The Threat of Nomadism in Soviet Central Asia
On January 28, the Center for Eurasian, Russian and Eastern European Studies and the Center for Contemporary Arab Studies (CCAS) hosted the annual Nava'i-Nalle Lecture, in honor of David Nalle, a former diplomat who served on the Advisory Board of the Alfred Friendly Foundation.
This year’s talk was delivered by Dr. Ali Igmen, associate professor of Central Asian history at California State University–Long Beach, who addressed the complex interplay between the governed and the ungoverned, the sedentary and the nomadic, and the secular and the religious that still maintains a profound influence in today’s Central Asia. Igmen suggested that this complicated relationship is not only a legacy of Russian and Ottoman imperialism, but something that still resonates among residents in a post-Soviet era.
Igmen highlighted how the imperial Russian state sought to manipulate its subject populations in the empire’s southern peripheries. Soviet security managers and central planners inherited this task following the Bolshevik Revolution, attempting to instill “modern” and “civilized” values on diverse, mainly Turkic populations. Yet the ambiguous meaning and implications of modernity, and indeed “civilized,” were understood differently by different groups. Drawing on a vast collection of oral histories, he illustrated how state actors struggled with containing, pacifying, and integrating nomadic populations from the late nineteenth century and into our modern era.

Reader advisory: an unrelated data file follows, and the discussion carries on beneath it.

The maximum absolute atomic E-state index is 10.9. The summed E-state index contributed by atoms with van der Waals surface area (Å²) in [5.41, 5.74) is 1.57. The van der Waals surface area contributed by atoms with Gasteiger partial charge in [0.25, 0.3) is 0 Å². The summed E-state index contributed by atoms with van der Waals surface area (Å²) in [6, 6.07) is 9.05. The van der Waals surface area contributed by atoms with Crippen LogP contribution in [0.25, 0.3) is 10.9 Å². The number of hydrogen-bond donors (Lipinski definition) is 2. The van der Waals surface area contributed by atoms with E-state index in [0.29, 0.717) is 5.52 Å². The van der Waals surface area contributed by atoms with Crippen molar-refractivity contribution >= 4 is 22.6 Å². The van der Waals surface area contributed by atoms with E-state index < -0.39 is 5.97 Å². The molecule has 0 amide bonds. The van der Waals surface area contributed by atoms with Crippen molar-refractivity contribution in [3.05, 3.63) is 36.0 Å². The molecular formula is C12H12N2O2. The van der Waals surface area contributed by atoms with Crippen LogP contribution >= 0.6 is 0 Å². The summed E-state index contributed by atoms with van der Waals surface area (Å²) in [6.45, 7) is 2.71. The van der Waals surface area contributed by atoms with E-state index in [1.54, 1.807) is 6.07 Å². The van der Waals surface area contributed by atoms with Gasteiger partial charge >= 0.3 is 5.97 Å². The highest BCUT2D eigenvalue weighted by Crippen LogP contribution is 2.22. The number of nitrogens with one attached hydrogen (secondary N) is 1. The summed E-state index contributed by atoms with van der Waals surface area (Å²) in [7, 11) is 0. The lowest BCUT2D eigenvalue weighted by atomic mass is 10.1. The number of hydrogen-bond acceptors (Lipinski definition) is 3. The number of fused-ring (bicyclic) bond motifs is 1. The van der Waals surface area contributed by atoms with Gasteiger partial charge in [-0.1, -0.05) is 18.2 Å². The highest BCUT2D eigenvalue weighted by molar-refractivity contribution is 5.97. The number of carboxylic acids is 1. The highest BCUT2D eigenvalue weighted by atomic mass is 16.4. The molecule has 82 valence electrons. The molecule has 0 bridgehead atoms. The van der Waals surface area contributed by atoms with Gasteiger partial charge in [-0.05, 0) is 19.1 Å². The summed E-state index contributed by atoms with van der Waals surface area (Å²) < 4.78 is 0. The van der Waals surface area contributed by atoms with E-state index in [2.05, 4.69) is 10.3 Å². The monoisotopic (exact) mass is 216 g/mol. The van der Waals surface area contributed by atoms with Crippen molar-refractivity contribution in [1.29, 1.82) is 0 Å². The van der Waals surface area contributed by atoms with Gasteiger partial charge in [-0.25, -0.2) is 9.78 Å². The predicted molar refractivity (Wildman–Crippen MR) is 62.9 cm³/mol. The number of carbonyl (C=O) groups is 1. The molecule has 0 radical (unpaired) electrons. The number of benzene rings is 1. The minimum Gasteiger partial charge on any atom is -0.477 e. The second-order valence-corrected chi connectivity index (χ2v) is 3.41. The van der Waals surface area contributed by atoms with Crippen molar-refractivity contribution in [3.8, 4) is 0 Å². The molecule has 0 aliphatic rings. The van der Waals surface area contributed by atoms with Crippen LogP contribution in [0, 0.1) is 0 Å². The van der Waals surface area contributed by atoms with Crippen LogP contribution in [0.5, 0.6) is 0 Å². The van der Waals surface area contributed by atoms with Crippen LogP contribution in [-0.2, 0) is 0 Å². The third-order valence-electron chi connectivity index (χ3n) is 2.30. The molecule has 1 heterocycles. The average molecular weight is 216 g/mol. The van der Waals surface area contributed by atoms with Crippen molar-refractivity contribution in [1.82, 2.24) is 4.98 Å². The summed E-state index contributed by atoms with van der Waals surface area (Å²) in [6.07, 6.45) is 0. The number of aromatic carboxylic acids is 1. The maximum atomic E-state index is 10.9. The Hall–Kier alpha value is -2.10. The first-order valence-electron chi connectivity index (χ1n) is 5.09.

At the root of these actions were colonial mandates, early attempts in human development, and classical security concerns. The effects of state-led modernization have had lasting effects on nomadic communities. Igmen cited examples of residents of today’s Bishkek, Kyrgyzstan increasingly jettisoning their Soviet bloc apartments in favor of reconnecting with their nomadic roots, while conversely he noted that a number of Central Asian women credit modernizing reforms with women’s emancipation from the conservative Islam of the village.
This delicate tango between tradition, modernity, Islam, the state, and the stateless continues to challenge and confront us in the modern era. Situated at a pivotal geopolitical crossroads, the people of Central Asia, and the way in which their states govern, will continue play a crucial and burgeoning role in East-West economic development, security management, and environmental stewardship. Policymakers and practitioners would do well to consider the steps, and missteps, taken by empires and governments past when approaching this under-appreciated region.